Time doesn’t stop — not for Stuart McLean, who’s entering the 18th year of his hit radio show The Vinyl Cafe, nor for the fictional family that he tells stories about.
McLean retired some years ago from his broadcast journalism teaching job at Ryerson University. He has plenty of time to focus on his weekly CBC radio show, as well his books, CDs and live tours as one of Canada’s most beloved storytellers.
The folks he spins tales about — Dave, Morley and their children Sam and Stephanie — have also grown older since McLean began elaborating on their zany misadventures in Toronto.
The characters didn’t have to age but they did.
“I had to make a difficult choice, fairly early on . . . but I think it was the right choice,” said McLean, who will bring The Vinyl Cafe to Red Deer’s Memorial Centre stage on Feb. 22 and 23, with musical guest Harry Manx.
On the one hand, McLean was tempted to freeze Dave and Morley’s children at the ages they were at when his radio show started in 1994 — that would be six for Sam and about 12 for Stephanie.
“They were such perfect ages to write about,” he explained.
But the more McLean thought about it, he realized time would have to move on in The Vinyl Cafe universe. If it didn’t, his tales would become more Peanuts than Doonesbury.
McLean describes himself as a fan of Garry Trudeau’s Doonesbury strip. He particularly likes that the U.S. cartoonist advanced his college-aged characters about 10 years after taking a 22-month hiatus from writing the cartoon series in the 1980s.
By comparison, Charles Schulz’s Peanuts gang was forever stuck in the elementary school years, and as a result, Charlie Brown, Lucy and Linus seemed to stagnate after a while.
“With Peanuts, everybody stayed young and it didn’t have the same legs as Trudeau’s strip,” said McLean, who found he had no end of new things to write about as his fictional children approached puberty and young adulthood.
Currently, Stephanie is away at college and has a boyfriend, while Sam is in high school, having just landed his first part-time job. “They’ve grown a little bit older, sadly,” said McLean — and so have Dave and Morley.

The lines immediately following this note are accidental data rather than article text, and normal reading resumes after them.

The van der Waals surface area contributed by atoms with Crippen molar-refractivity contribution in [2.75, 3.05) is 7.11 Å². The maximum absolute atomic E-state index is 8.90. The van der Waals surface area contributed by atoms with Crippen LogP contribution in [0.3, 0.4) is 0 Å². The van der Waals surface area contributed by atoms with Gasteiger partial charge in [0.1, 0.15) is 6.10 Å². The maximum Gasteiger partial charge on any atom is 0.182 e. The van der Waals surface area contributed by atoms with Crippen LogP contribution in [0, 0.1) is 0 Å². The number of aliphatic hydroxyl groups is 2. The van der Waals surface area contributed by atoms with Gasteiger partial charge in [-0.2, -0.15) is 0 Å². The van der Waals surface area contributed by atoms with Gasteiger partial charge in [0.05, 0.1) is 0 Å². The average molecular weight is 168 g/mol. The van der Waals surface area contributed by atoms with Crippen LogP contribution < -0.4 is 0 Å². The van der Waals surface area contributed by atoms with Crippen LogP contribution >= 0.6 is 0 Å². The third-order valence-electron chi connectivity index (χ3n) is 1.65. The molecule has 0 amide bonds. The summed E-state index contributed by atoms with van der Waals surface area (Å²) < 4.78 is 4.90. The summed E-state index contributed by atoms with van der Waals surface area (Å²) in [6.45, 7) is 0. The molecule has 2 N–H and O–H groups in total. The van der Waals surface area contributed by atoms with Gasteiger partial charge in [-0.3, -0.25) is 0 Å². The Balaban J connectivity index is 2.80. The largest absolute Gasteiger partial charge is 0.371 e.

But in Dave’s case, older doesn’t necessarily mean wiser.
A new story that McLean will tell in Red Deer involves the 50-ish record store owner getting into hijinks at a car wash with Mary Turlington’s car.
Turlington, as anyone familiar with the series knows, is Dave’s next-door neighbour and nemesis — her meticulous, chartered-accountant ways standing in direct contrast to Dave’s happy-go-lucky penchant for chaos.
Another new story will be a flashback to Dave’s youth, said McLean. “It takes place during the spring thaw. Dave and his friend attempt to save a dog they spot stuck on the melting ice.”
While the word “attempt” carries a nasty, foreshadowing quality, McLean refuses to give anything away. He said people will have to hear the story to find out how it ends.
Red Deer fans will also listen to McLean delivering an old favourite. But The Vinyl Cafe host hasn’t decided which story it will be yet.
McLean, who has two adult sons and a stepson, likes to take long daily walks with his dog, but contemplative moments aren’t necessarily when inspiration strikes him.
He said he has no idea what makes new story ideas flow. “I’m not trying to be coy. They just come. If I knew when and where, and how to make it happen, then I’d go to that place more often.”
Sometimes listeners will suggest ideas to him but most often, they will simply occur to McLean. Lately, the ideas have been coming more frequently, he said, because “I know Dave and understand him.”
After nearly two decades, listeners across Canada have also come to know and love Dave and his crew.
McLean said he get loads of fan mail and fan feedback. “People talk to me about how much they like listening to the stories and how they like listening to them with others” — sometimes with friends or relatives in other parts of the country.
Sometimes people tell McLean that Dave and Morley stories have helped them through not-so-light moments. For instance, one man who was visiting his sick father in the hospital found comfort in the tales.
Perhaps storytelling resonates because the tradition is something we recognize from our earliest years. “Hearing it brings echoes of our childhood? Maybe,” mused McLean.